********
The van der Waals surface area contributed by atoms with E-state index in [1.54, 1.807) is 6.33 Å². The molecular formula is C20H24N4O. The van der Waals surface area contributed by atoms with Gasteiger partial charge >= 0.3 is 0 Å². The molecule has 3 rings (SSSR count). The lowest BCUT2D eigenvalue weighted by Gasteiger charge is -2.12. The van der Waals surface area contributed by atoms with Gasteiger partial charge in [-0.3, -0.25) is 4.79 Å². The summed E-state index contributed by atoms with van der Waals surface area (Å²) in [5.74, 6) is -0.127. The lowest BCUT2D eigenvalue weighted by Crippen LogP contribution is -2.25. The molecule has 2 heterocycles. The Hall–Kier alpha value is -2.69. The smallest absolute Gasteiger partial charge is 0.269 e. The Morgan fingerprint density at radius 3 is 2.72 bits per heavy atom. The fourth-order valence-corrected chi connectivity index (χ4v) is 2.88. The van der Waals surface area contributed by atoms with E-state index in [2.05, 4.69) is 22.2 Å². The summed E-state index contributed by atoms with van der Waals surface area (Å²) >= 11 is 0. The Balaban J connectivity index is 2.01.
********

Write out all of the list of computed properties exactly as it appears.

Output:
The van der Waals surface area contributed by atoms with E-state index in [1.54, 1.807) is 6.33 Å². The molecular formula is C20H24N4O. The van der Waals surface area contributed by atoms with Gasteiger partial charge >= 0.3 is 0 Å². The molecule has 3 rings (SSSR count). The lowest BCUT2D eigenvalue weighted by Gasteiger charge is -2.12. The van der Waals surface area contributed by atoms with Gasteiger partial charge in [-0.3, -0.25) is 4.79 Å². The summed E-state index contributed by atoms with van der Waals surface area (Å²) in [5.74, 6) is -0.127. The lowest BCUT2D eigenvalue weighted by Crippen LogP contribution is -2.25. The molecule has 2 heterocycles. The Hall–Kier alpha value is -2.69. The smallest absolute Gasteiger partial charge is 0.269 e. The Morgan fingerprint density at radius 3 is 2.72 bits per heavy atom. The fourth-order valence-corrected chi connectivity index (χ4v) is 2.88. The van der Waals surface area contributed by atoms with E-state index in [2.05, 4.69) is 22.2 Å². The summed E-state index contributed by atoms with van der Waals surface area (Å²) >= 11 is 0. The Balaban J connectivity index is 2.01.